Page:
Saturday, July 30, 2005

Little people

Lunch yesterday at a Chinese restaurant where my wife Elaine and I have been going since 1985. Mae, the owner, was happy to see us. "You're such a cute couple," she said. "So little."


I immediately thought of what Elaine and I used to call "potato love"--our characterization of the tiny old people you see in a city, rocking slightly from side to side as they walk, arm in arm, to do their shopping.

Then Mae added, "You always look the same," and I realized that little meant young. Phew. Thanks, Mae!

Wednesday, July 27, 2005


A really revealing piece in Inside Higher Ed, "Woebegone About Grade Inflation," on professorial attitudes toward grade inflation. Authors Janice McCabe and Brian Powell draw four conclusions:

First, most professors believe grade inflation occurs at their university, but few believe it occurs in their department, and even fewer in their own classes. . . .

Second, most professors view student pressure as a key factor fueling other professors' grading practices and grade inflation, but few admit they experience this pressure, and fewer acknowledge they are influenced by it. . . .

Third, most professors assert a link between grades and student evaluations, but they also express faith in their students and their evaluations' ability to distinguish between the best and worst teachers. . . .

Fourth, most professors believe average grades should be lower on campus, but would like to see a higher grade distribution in their own classes. . . .
What do these deep contradictions mean? McCabe and Powell offer a compelling explanation:
These four seeming contradictions provide another illustration of what social psychologists refer to as self-enhancing tendencies: that individuals believe they are better than average and that their situation is distinct from others. This is the social psychological equivalent of the Lake Wobegon Effect, "where all the children are above average." The Lake Wobegon Effect is referred to repeatedly in the public discourse over grade inflation, although in that discourse, students, not professors, are being rated as above average.

The self-enhancing tendency helps explain why professors believe that grade inflation exists but their grades do not contribute to it, why student pressure and student evaluations influence others' grading but not their own, and why grades in their classes should be higher but grades at the university level (and other universities) should be lower.
The entire piece is well worth reading for what it says about grade inflation and for what it says about the self-enhancing (and self-deluding) professorial mind. (Click on the title of the article above.)

Tuesday, July 26, 2005

Les yeux sans visage

From a New York Times article, "A New Face: A Bold Surgeon, an Untried Surgery":

A team led by Dr. [Maria] Siemionow is planning to undertake what may be the most shocking medical procedure to occur in decades: a face transplant. . . .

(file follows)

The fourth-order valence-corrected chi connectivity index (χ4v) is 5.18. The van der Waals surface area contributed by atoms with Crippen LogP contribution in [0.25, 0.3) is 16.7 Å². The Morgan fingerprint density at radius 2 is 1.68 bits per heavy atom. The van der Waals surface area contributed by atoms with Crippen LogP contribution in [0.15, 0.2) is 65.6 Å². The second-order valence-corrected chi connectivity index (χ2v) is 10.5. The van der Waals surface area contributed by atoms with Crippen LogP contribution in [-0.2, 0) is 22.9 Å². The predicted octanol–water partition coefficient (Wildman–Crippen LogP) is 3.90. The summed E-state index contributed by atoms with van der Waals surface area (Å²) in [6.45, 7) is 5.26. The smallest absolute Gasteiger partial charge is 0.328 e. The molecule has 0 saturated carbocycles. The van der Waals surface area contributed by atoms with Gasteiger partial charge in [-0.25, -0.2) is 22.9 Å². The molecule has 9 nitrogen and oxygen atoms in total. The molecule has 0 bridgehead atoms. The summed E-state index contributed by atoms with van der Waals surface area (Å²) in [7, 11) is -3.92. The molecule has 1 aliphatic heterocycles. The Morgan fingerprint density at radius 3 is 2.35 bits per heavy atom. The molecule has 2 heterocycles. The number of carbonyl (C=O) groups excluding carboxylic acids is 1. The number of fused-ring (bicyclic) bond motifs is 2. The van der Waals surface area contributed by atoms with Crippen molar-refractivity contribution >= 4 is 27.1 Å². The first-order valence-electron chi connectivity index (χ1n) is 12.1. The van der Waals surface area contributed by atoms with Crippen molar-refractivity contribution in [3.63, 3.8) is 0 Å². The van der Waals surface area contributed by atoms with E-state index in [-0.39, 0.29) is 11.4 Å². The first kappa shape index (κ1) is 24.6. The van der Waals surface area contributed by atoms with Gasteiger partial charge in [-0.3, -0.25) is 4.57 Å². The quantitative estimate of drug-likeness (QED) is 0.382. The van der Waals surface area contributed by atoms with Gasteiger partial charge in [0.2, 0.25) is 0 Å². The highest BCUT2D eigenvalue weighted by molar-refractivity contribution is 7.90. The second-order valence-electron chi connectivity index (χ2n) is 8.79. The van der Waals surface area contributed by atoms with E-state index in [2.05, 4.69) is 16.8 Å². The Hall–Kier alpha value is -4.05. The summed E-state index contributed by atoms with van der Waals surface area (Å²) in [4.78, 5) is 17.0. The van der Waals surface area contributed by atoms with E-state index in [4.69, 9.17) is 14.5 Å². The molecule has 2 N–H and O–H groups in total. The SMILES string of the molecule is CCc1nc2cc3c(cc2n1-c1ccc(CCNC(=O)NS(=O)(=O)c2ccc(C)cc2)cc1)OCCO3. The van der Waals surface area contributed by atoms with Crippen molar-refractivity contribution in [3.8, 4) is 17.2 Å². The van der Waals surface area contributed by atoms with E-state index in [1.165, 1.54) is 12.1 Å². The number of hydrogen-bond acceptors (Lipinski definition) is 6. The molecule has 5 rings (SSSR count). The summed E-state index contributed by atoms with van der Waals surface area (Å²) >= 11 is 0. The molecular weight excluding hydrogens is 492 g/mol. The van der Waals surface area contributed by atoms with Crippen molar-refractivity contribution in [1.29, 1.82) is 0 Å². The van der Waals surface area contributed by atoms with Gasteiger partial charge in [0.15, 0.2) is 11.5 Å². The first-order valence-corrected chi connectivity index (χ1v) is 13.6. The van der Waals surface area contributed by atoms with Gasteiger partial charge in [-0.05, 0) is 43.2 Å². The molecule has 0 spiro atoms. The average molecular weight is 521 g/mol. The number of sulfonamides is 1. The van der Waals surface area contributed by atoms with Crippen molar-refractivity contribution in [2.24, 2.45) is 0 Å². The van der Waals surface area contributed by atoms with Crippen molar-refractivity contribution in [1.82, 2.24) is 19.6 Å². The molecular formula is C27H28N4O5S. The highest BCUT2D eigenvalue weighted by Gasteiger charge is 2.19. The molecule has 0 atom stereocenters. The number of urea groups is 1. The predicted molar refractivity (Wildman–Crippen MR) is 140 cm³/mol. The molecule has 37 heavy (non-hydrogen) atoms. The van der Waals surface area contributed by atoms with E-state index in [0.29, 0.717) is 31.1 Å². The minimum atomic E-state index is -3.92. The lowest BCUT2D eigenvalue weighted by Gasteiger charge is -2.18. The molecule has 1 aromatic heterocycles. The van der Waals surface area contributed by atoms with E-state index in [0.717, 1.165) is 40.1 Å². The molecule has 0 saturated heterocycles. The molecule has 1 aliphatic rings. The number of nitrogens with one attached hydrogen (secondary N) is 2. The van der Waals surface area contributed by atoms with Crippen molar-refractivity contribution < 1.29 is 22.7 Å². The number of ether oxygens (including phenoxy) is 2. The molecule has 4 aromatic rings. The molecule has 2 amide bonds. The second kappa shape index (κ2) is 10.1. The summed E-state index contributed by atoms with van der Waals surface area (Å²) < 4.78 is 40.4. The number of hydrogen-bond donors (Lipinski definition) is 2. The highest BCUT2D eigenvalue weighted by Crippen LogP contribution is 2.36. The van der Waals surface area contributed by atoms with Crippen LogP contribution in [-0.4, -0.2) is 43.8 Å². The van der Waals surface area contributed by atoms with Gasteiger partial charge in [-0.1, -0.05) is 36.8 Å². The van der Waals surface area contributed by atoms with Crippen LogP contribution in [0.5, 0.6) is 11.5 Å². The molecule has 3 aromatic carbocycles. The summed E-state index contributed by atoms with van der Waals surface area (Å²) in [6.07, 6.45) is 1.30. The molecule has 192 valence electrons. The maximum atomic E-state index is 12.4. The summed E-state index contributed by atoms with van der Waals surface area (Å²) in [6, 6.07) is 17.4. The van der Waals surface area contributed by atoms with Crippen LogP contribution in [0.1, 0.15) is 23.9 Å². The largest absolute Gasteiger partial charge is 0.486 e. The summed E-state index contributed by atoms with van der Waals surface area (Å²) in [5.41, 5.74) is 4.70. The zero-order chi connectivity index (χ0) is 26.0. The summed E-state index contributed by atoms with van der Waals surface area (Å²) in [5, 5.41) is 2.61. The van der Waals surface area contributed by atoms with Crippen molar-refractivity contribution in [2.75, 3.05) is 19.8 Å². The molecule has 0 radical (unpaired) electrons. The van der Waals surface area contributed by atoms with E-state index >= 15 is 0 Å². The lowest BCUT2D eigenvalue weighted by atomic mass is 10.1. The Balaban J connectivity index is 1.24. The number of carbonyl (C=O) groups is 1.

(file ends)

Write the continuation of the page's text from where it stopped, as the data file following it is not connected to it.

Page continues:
From the moment Dr. Siemionow first proposed this surgery, she has been hearing about "Face/Off," the 1997 movie starring John Travolta and Nicolas Cage as an F.B.I. agent and a criminal mastermind whose mugs are surgically swapped.

One night, before the first review of her proposal by colleagues at the Cleveland Clinic, she rented the movie to gauge the public's potential reaction to the operation.

"It was O.K., if you like Travolta," she shrugged. "But it was just science fiction."
An earlier movie is relevant too: Les yeux sans visage [Eyes without a face], a 1959 film by Georges Franju about a doctor who seeks to give his daughter a face transplant. (He was driving "like a madman," and the accident that ruined her face was his fault.)

Les yeux sans visage is one of the most gruesome and stylish horror movies I've seen. (Yes, it depicts the surgery.) It's equal in fascination to Carnival of Souls (the 1962 film made in Lawrence, Kansas). Both films are available on DVD from the Criterion Collection in beautifully restored prints.

Monday, July 25, 2005

Microsoft disses paper and pen

Microsoft has launched "Stationery Is Bad," an ad campaign to promote a product called OneNote. Says the website, "Let's face it. Stationery isn't very good. And when it comes to note taking, it just isn't up to the job."

Oh really? This campaign is supposed to be "humorous," but I find it insulting to my intelligence and to my sense of reality. The advantages of paper-based communication have been recounted many times. Does Microsoft really believe that saying something makes it so?


One place to begin reading about the advantages of paper is The Myth of the Paperless Office, by Abigail Sellen and Richard Harper. To read Macolm Gladwell's New Yorker review, click here.

Driven to distraction

From "Driven to distraction by technology":